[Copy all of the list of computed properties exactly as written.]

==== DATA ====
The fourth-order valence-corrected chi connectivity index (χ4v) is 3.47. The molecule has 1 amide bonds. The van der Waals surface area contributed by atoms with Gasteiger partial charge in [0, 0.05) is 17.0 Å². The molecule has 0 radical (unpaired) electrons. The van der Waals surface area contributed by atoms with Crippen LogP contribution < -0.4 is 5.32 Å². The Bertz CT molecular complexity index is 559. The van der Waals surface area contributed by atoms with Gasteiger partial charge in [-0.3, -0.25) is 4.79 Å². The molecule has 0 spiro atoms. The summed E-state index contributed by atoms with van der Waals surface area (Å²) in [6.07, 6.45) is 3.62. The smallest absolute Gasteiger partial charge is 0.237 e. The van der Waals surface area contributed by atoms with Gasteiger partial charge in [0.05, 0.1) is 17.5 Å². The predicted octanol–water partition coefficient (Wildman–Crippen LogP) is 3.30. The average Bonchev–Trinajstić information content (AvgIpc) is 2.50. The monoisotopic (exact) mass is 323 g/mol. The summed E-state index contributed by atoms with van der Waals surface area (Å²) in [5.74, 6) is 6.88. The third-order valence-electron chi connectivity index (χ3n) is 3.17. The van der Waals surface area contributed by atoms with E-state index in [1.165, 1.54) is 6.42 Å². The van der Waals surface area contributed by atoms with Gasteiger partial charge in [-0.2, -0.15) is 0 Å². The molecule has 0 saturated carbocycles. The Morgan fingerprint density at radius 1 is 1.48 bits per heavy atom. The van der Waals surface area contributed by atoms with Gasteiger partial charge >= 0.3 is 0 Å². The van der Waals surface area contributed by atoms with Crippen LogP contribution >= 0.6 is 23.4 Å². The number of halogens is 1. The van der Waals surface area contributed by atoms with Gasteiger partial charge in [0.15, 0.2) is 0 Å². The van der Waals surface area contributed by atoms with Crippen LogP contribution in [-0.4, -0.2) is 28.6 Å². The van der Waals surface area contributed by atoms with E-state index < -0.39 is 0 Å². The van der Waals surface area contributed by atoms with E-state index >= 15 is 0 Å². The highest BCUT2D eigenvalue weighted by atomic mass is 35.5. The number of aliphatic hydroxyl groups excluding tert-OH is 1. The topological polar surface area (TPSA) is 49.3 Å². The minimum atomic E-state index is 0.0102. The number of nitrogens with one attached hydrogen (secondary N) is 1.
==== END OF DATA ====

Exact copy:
The fourth-order valence-corrected chi connectivity index (χ4v) is 3.47. The molecule has 1 amide bonds. The van der Waals surface area contributed by atoms with Gasteiger partial charge in [0, 0.05) is 17.0 Å². The molecule has 0 radical (unpaired) electrons. The van der Waals surface area contributed by atoms with Crippen LogP contribution < -0.4 is 5.32 Å². The Bertz CT molecular complexity index is 559. The van der Waals surface area contributed by atoms with Gasteiger partial charge in [-0.3, -0.25) is 4.79 Å². The molecule has 0 spiro atoms. The summed E-state index contributed by atoms with van der Waals surface area (Å²) in [6.07, 6.45) is 3.62. The smallest absolute Gasteiger partial charge is 0.237 e. The van der Waals surface area contributed by atoms with Gasteiger partial charge in [0.05, 0.1) is 17.5 Å². The predicted octanol–water partition coefficient (Wildman–Crippen LogP) is 3.30. The average Bonchev–Trinajstić information content (AvgIpc) is 2.50. The monoisotopic (exact) mass is 323 g/mol. The summed E-state index contributed by atoms with van der Waals surface area (Å²) in [5.74, 6) is 6.88. The third-order valence-electron chi connectivity index (χ3n) is 3.17. The van der Waals surface area contributed by atoms with E-state index in [1.165, 1.54) is 6.42 Å². The van der Waals surface area contributed by atoms with Gasteiger partial charge in [-0.2, -0.15) is 0 Å². The molecule has 0 saturated carbocycles. The Morgan fingerprint density at radius 1 is 1.48 bits per heavy atom. The van der Waals surface area contributed by atoms with Gasteiger partial charge >= 0.3 is 0 Å². The van der Waals surface area contributed by atoms with Crippen LogP contribution >= 0.6 is 23.4 Å². The number of halogens is 1. The van der Waals surface area contributed by atoms with Gasteiger partial charge in [0.15, 0.2) is 0 Å². The van der Waals surface area contributed by atoms with Crippen LogP contribution in [-0.4, -0.2) is 28.6 Å². The van der Waals surface area contributed by atoms with E-state index < -0.39 is 0 Å². The van der Waals surface area contributed by atoms with E-state index >= 15 is 0 Å². The highest BCUT2D eigenvalue weighted by atomic mass is 35.5. The number of aliphatic hydroxyl groups excluding tert-OH is 1. The topological polar surface area (TPSA) is 49.3 Å². The minimum atomic E-state index is 0.0102. The number of nitrogens with one attached hydrogen (secondary N) is 1.